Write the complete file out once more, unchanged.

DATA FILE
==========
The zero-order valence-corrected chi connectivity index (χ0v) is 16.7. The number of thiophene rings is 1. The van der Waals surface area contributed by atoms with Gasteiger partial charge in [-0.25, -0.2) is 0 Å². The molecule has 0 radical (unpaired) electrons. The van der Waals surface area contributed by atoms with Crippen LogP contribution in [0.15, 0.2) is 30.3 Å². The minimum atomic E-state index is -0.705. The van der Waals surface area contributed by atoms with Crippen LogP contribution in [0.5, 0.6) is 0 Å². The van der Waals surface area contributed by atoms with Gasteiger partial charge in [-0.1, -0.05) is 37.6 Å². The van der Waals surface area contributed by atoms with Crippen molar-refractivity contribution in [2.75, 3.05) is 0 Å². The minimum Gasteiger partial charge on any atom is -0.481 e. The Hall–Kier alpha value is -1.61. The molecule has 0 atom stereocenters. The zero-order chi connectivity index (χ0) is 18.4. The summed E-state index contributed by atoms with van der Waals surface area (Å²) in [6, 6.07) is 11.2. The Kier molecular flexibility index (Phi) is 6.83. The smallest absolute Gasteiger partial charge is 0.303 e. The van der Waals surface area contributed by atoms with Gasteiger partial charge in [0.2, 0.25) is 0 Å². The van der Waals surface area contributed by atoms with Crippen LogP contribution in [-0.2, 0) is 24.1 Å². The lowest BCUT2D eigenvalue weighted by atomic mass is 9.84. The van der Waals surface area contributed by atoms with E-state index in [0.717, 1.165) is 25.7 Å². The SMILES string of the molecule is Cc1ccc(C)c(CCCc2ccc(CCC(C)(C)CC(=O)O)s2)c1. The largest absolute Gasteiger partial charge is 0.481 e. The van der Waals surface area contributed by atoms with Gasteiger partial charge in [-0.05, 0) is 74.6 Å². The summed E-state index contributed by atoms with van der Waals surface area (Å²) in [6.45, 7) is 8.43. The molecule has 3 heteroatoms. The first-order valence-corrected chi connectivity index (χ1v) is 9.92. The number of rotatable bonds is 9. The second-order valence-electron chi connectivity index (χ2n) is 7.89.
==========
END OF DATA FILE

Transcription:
The zero-order valence-corrected chi connectivity index (χ0v) is 16.7. The number of thiophene rings is 1. The van der Waals surface area contributed by atoms with Gasteiger partial charge in [-0.25, -0.2) is 0 Å². The molecule has 0 radical (unpaired) electrons. The van der Waals surface area contributed by atoms with Crippen LogP contribution in [0.15, 0.2) is 30.3 Å². The minimum atomic E-state index is -0.705. The van der Waals surface area contributed by atoms with Crippen LogP contribution in [0.5, 0.6) is 0 Å². The van der Waals surface area contributed by atoms with Gasteiger partial charge in [-0.1, -0.05) is 37.6 Å². The van der Waals surface area contributed by atoms with Crippen molar-refractivity contribution in [2.75, 3.05) is 0 Å². The minimum Gasteiger partial charge on any atom is -0.481 e. The Hall–Kier alpha value is -1.61. The molecule has 0 atom stereocenters. The zero-order chi connectivity index (χ0) is 18.4. The summed E-state index contributed by atoms with van der Waals surface area (Å²) in [6, 6.07) is 11.2. The Kier molecular flexibility index (Phi) is 6.83. The smallest absolute Gasteiger partial charge is 0.303 e. The van der Waals surface area contributed by atoms with Gasteiger partial charge in [0.2, 0.25) is 0 Å². The van der Waals surface area contributed by atoms with Crippen LogP contribution in [-0.2, 0) is 24.1 Å². The lowest BCUT2D eigenvalue weighted by atomic mass is 9.84. The van der Waals surface area contributed by atoms with E-state index in [0.717, 1.165) is 25.7 Å². The SMILES string of the molecule is Cc1ccc(C)c(CCCc2ccc(CCC(C)(C)CC(=O)O)s2)c1. The largest absolute Gasteiger partial charge is 0.481 e. The van der Waals surface area contributed by atoms with Gasteiger partial charge in [-0.05, 0) is 74.6 Å². The summed E-state index contributed by atoms with van der Waals surface area (Å²) in [6.45, 7) is 8.43. The molecule has 3 heteroatoms. The first-order valence-corrected chi connectivity index (χ1v) is 9.92. The number of rotatable bonds is 9. The second-order valence-electron chi connectivity index (χ2n) is 7.89.